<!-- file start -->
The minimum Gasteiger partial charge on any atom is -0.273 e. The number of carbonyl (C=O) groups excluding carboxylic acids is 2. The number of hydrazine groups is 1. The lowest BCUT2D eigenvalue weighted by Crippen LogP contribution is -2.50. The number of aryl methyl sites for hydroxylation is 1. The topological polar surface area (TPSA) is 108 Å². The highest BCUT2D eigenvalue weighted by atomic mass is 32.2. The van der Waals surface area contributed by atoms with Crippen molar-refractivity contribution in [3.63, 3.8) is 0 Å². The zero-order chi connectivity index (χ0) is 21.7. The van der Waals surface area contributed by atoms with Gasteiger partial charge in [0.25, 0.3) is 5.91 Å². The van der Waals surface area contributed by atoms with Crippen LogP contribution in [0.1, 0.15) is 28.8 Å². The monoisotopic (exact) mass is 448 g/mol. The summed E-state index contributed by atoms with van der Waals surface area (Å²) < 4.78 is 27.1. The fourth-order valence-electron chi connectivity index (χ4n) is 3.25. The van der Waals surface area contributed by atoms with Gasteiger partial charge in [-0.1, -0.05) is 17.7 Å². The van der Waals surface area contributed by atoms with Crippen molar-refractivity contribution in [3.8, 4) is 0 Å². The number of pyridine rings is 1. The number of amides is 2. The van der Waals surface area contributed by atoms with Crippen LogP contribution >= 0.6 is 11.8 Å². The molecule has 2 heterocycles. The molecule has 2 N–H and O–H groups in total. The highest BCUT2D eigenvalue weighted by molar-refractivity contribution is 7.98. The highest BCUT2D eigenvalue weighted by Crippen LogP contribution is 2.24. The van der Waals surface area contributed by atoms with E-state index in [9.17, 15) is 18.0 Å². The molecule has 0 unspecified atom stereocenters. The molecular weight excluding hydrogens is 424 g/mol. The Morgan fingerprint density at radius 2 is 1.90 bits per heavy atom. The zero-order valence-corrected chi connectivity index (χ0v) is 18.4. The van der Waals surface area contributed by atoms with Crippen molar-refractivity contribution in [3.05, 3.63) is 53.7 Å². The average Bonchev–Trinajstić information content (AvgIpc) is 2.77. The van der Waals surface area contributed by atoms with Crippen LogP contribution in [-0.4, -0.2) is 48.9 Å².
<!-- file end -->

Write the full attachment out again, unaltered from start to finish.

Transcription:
The minimum Gasteiger partial charge on any atom is -0.273 e. The number of carbonyl (C=O) groups excluding carboxylic acids is 2. The number of hydrazine groups is 1. The lowest BCUT2D eigenvalue weighted by Crippen LogP contribution is -2.50. The number of aryl methyl sites for hydroxylation is 1. The topological polar surface area (TPSA) is 108 Å². The highest BCUT2D eigenvalue weighted by atomic mass is 32.2. The van der Waals surface area contributed by atoms with Crippen molar-refractivity contribution in [3.63, 3.8) is 0 Å². The zero-order chi connectivity index (χ0) is 21.7. The van der Waals surface area contributed by atoms with Gasteiger partial charge in [0.25, 0.3) is 5.91 Å². The van der Waals surface area contributed by atoms with Crippen LogP contribution in [0.1, 0.15) is 28.8 Å². The monoisotopic (exact) mass is 448 g/mol. The summed E-state index contributed by atoms with van der Waals surface area (Å²) < 4.78 is 27.1. The fourth-order valence-electron chi connectivity index (χ4n) is 3.25. The van der Waals surface area contributed by atoms with Gasteiger partial charge in [-0.1, -0.05) is 17.7 Å². The van der Waals surface area contributed by atoms with Crippen molar-refractivity contribution in [3.8, 4) is 0 Å². The number of pyridine rings is 1. The number of amides is 2. The van der Waals surface area contributed by atoms with Crippen LogP contribution >= 0.6 is 11.8 Å². The molecule has 2 heterocycles. The molecule has 2 N–H and O–H groups in total. The highest BCUT2D eigenvalue weighted by molar-refractivity contribution is 7.98. The highest BCUT2D eigenvalue weighted by Crippen LogP contribution is 2.24. The van der Waals surface area contributed by atoms with E-state index in [9.17, 15) is 18.0 Å². The molecule has 0 unspecified atom stereocenters. The molecular weight excluding hydrogens is 424 g/mol. The Morgan fingerprint density at radius 2 is 1.90 bits per heavy atom. The zero-order valence-corrected chi connectivity index (χ0v) is 18.4. The van der Waals surface area contributed by atoms with Crippen molar-refractivity contribution in [3.05, 3.63) is 53.7 Å². The average Bonchev–Trinajstić information content (AvgIpc) is 2.77. The van der Waals surface area contributed by atoms with Crippen LogP contribution in [-0.4, -0.2) is 48.9 Å².